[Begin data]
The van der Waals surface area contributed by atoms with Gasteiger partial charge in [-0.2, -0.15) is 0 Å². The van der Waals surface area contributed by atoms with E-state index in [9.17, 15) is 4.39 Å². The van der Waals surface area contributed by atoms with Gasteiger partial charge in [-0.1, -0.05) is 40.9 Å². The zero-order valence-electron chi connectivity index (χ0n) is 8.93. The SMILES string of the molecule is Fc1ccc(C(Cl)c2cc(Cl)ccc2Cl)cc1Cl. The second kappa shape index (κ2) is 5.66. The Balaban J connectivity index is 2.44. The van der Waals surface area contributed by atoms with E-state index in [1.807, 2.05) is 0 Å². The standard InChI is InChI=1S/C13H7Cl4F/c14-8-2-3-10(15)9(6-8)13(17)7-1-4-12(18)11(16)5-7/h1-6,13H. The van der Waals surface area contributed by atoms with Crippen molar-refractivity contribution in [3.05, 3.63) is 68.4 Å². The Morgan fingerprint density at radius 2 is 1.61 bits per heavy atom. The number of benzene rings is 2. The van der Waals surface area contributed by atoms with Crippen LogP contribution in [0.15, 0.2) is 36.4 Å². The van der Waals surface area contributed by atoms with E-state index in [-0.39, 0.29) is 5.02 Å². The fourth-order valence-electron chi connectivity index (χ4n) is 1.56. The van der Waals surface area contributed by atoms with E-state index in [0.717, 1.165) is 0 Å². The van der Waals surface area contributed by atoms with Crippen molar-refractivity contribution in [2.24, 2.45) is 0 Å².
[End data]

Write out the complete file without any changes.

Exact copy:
The van der Waals surface area contributed by atoms with Gasteiger partial charge in [-0.2, -0.15) is 0 Å². The van der Waals surface area contributed by atoms with E-state index in [9.17, 15) is 4.39 Å². The van der Waals surface area contributed by atoms with Gasteiger partial charge in [-0.1, -0.05) is 40.9 Å². The zero-order valence-electron chi connectivity index (χ0n) is 8.93. The SMILES string of the molecule is Fc1ccc(C(Cl)c2cc(Cl)ccc2Cl)cc1Cl. The second kappa shape index (κ2) is 5.66. The Balaban J connectivity index is 2.44. The van der Waals surface area contributed by atoms with E-state index in [1.807, 2.05) is 0 Å². The standard InChI is InChI=1S/C13H7Cl4F/c14-8-2-3-10(15)9(6-8)13(17)7-1-4-12(18)11(16)5-7/h1-6,13H. The van der Waals surface area contributed by atoms with Crippen molar-refractivity contribution in [3.05, 3.63) is 68.4 Å². The Morgan fingerprint density at radius 2 is 1.61 bits per heavy atom. The number of benzene rings is 2. The van der Waals surface area contributed by atoms with Crippen LogP contribution in [0.15, 0.2) is 36.4 Å². The van der Waals surface area contributed by atoms with E-state index in [-0.39, 0.29) is 5.02 Å². The fourth-order valence-electron chi connectivity index (χ4n) is 1.56. The van der Waals surface area contributed by atoms with E-state index in [0.717, 1.165) is 0 Å². The van der Waals surface area contributed by atoms with Crippen molar-refractivity contribution in [2.24, 2.45) is 0 Å².